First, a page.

Posts Tagged ‘ life ’

Life Is A Six-Speed Manual.

I’ve been pondering lately how life is like a transmission.  First gear (when you’re born) is starting to move, and requires the greatest learning curve.  It is where acceleration, over time, is never faster.  You must learn at least two languages–one spoken, the other with numbers.  You must learn to feed yourself, walk, speak.  You must learn to coexist with others in social settings.  You must learn to navigate a large and extremely complex series of emotions, and apply them at the very least to your relationships with your parents and siblings.  The amount of information to take in at this stage of your life is staggering.

Second gear covers your teenage years and your twenties.  You’re running at 5,000 RPM, picking up speed, going to school, getting your life moving.  You move out of the house, go to college.  Pay your own bills.  Repair your credit.  Buy your own car.  Get a dog.  You’re busting your ass to become independent, get a career on track, plan for a spouse and family.  Putting out near-maximum effort just to get ahead.

Third gear is to second gear what your 30s are to your 20s.  If your transmission is geared to get comfortable around this time, you are finally enjoying the fact that many who first meet you don’t immediately assume that you are inept because you are so young.  You are not so new to the work force that your experience actually counts for something.  If your transmission is geared for massive acceleration, you are still clawing for every extra MPH you can get, constantly trying to get ahead to sixth gear in as little time as possible.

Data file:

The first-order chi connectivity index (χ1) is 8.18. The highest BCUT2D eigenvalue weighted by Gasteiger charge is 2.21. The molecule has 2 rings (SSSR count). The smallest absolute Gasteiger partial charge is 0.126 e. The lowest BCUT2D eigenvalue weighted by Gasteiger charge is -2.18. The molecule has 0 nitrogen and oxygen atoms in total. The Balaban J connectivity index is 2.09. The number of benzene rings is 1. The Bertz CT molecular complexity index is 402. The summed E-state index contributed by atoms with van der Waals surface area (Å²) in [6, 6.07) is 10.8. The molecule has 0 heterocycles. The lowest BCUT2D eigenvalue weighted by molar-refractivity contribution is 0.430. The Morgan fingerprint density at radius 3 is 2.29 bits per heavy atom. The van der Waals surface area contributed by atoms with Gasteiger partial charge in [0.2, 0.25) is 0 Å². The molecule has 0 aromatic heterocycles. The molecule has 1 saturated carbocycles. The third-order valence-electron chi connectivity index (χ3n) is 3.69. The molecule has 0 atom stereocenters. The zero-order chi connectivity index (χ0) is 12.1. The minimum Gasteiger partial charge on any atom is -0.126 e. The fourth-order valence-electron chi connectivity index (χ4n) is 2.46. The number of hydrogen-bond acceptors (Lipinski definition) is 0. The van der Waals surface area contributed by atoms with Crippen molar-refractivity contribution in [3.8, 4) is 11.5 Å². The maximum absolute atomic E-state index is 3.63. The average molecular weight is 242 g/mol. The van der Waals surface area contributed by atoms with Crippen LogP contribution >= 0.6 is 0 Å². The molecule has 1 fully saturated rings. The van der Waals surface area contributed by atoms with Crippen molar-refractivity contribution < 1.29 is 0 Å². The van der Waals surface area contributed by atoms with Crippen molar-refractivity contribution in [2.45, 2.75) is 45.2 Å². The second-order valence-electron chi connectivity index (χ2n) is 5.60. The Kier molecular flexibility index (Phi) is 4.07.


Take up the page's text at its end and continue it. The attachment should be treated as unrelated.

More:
Fourth and fifth gears are effectively purposed the same as third gear is–forever accelerating, forever working toward the ultimate goal of getting comfortable.  The thing about everything after second gear is that there are times when you are working, working, working, until you can work no harder–and only when you have enough speed and momentum to jump up to the next gear can your engine (for a short time) drop its RPMs, and doesn’t have to work so hard.  Then, something new comes along (a kid, a mortgage payment, a lawsuit), and once again you are forced to work harder, to put out more power, to put on more speed.  Some people spend a long, long time running at the top of their current gear’s limits before being able to breathe a little easier in the next step up.

This is why everyone is envious of those who are the wealthiest people in this country:  They are cruising along in sixth gear–typically the Overdrive gear–and they are comfortably doing 90 or 100 miles an hour while their engines loaf along at 2,500 RPM, sipping gas and barely breaking a sweat.  Everyone else is mired in the middle gears while these people are at the pinnacle of financial freedom, and in many cases, the higher up they go, the less actual work they must do to stay there.  Also, nothing makes people envious more than when people in their 20s and 30s find ways to either run through the gears quickly, or skip to sixth all together.

I suppose if life is a six-speed manual, people must be engines then–it would explain why some move slowly, and others light fires behind the tires at the Bonneville Salt Flats.

Right now, I’m one of these:  

Soon, I’ll be one of these: 


Surprise Disappointments, And Life’s Other Realities

I’ll never forget where I was when I found out an unexpected truth in life–one which completely defies everything I thought I had known when I was a kid:  Airplanes, for all intensive purposes, have no “reverse.”  They must be pushed back by a tug.  I’m not sure why I was disappointed; I guess I’d always assumed that airplanes were like any other complex machine–cars, riding lawnmowers, trains, even some motorcycles–and all of them can do both.  (Thrust reversers cannot be counted because while many of them can move an aircraft backwards from a dead stop, it is dangerous to do so because of the amount of junk that gets kicked up when they are deployed.  It is not safe to stir up stuff in the air, to be ingested by the front of the engine.)